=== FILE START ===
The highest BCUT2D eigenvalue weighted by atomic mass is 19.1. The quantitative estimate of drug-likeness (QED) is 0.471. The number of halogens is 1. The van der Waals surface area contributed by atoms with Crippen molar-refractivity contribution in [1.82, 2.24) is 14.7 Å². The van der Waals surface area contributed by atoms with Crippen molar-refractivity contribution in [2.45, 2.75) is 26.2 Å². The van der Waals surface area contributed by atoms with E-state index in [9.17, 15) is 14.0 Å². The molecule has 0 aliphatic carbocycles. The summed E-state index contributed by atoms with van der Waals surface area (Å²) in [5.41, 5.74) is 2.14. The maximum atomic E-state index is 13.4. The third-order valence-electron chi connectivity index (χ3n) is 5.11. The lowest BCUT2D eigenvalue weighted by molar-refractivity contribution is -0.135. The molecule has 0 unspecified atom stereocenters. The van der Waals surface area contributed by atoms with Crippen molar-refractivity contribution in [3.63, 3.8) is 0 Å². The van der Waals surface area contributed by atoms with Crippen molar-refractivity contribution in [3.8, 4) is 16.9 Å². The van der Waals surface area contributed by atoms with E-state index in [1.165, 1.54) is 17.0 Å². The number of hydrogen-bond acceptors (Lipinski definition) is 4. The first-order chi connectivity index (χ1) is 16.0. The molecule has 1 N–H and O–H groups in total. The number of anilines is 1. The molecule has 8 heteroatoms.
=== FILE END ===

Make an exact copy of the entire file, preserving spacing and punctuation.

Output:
The highest BCUT2D eigenvalue weighted by atomic mass is 19.1. The quantitative estimate of drug-likeness (QED) is 0.471. The number of halogens is 1. The van der Waals surface area contributed by atoms with Crippen molar-refractivity contribution in [1.82, 2.24) is 14.7 Å². The van der Waals surface area contributed by atoms with Crippen molar-refractivity contribution in [2.45, 2.75) is 26.2 Å². The van der Waals surface area contributed by atoms with E-state index in [9.17, 15) is 14.0 Å². The molecule has 0 aliphatic carbocycles. The summed E-state index contributed by atoms with van der Waals surface area (Å²) in [5.41, 5.74) is 2.14. The maximum atomic E-state index is 13.4. The third-order valence-electron chi connectivity index (χ3n) is 5.11. The lowest BCUT2D eigenvalue weighted by molar-refractivity contribution is -0.135. The molecule has 0 unspecified atom stereocenters. The van der Waals surface area contributed by atoms with Crippen molar-refractivity contribution in [3.63, 3.8) is 0 Å². The van der Waals surface area contributed by atoms with Crippen molar-refractivity contribution in [3.8, 4) is 16.9 Å². The van der Waals surface area contributed by atoms with E-state index in [1.165, 1.54) is 17.0 Å². The number of hydrogen-bond acceptors (Lipinski definition) is 4. The first-order chi connectivity index (χ1) is 16.0. The molecule has 1 N–H and O–H groups in total. The number of anilines is 1. The molecule has 8 heteroatoms.